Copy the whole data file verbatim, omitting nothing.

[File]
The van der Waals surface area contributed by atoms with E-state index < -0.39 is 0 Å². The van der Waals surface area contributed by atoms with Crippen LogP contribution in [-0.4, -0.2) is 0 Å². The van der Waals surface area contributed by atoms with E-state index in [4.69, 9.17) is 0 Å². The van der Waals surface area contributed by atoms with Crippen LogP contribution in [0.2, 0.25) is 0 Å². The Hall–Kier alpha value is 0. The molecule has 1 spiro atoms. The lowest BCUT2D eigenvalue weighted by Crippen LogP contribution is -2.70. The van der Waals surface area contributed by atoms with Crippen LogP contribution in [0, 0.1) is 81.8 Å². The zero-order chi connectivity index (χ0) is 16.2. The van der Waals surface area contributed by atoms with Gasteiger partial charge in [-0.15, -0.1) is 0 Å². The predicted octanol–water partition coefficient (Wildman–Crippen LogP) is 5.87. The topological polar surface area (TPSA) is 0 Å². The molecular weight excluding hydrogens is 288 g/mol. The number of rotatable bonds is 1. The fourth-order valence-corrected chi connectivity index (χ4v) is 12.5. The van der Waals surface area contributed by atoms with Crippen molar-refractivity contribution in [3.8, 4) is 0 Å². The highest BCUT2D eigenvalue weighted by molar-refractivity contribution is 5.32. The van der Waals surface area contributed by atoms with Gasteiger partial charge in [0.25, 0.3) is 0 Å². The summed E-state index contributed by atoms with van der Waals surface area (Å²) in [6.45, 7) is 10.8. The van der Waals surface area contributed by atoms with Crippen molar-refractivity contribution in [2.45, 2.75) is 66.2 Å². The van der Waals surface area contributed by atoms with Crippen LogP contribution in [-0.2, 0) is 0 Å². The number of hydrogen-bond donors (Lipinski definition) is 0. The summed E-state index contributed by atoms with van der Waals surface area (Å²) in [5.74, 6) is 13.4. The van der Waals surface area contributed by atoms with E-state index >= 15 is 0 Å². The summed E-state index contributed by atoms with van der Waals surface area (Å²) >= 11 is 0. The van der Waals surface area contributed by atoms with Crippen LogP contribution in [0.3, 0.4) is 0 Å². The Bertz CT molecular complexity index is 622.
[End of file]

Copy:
The van der Waals surface area contributed by atoms with E-state index < -0.39 is 0 Å². The van der Waals surface area contributed by atoms with Crippen LogP contribution in [-0.4, -0.2) is 0 Å². The van der Waals surface area contributed by atoms with E-state index in [4.69, 9.17) is 0 Å². The van der Waals surface area contributed by atoms with Crippen LogP contribution in [0.2, 0.25) is 0 Å². The Hall–Kier alpha value is 0. The molecule has 1 spiro atoms. The lowest BCUT2D eigenvalue weighted by Crippen LogP contribution is -2.70. The van der Waals surface area contributed by atoms with Crippen LogP contribution in [0, 0.1) is 81.8 Å². The zero-order chi connectivity index (χ0) is 16.2. The van der Waals surface area contributed by atoms with Gasteiger partial charge in [-0.15, -0.1) is 0 Å². The predicted octanol–water partition coefficient (Wildman–Crippen LogP) is 5.87. The topological polar surface area (TPSA) is 0 Å². The molecular weight excluding hydrogens is 288 g/mol. The number of rotatable bonds is 1. The fourth-order valence-corrected chi connectivity index (χ4v) is 12.5. The van der Waals surface area contributed by atoms with Crippen molar-refractivity contribution in [3.8, 4) is 0 Å². The highest BCUT2D eigenvalue weighted by molar-refractivity contribution is 5.32. The van der Waals surface area contributed by atoms with Gasteiger partial charge in [0.25, 0.3) is 0 Å². The summed E-state index contributed by atoms with van der Waals surface area (Å²) in [6.45, 7) is 10.8. The van der Waals surface area contributed by atoms with Crippen molar-refractivity contribution in [2.45, 2.75) is 66.2 Å². The van der Waals surface area contributed by atoms with Crippen LogP contribution in [-0.2, 0) is 0 Å². The number of hydrogen-bond donors (Lipinski definition) is 0. The summed E-state index contributed by atoms with van der Waals surface area (Å²) in [5.74, 6) is 13.4. The van der Waals surface area contributed by atoms with E-state index >= 15 is 0 Å². The summed E-state index contributed by atoms with van der Waals surface area (Å²) >= 11 is 0. The van der Waals surface area contributed by atoms with Crippen LogP contribution in [0.3, 0.4) is 0 Å². The Bertz CT molecular complexity index is 622.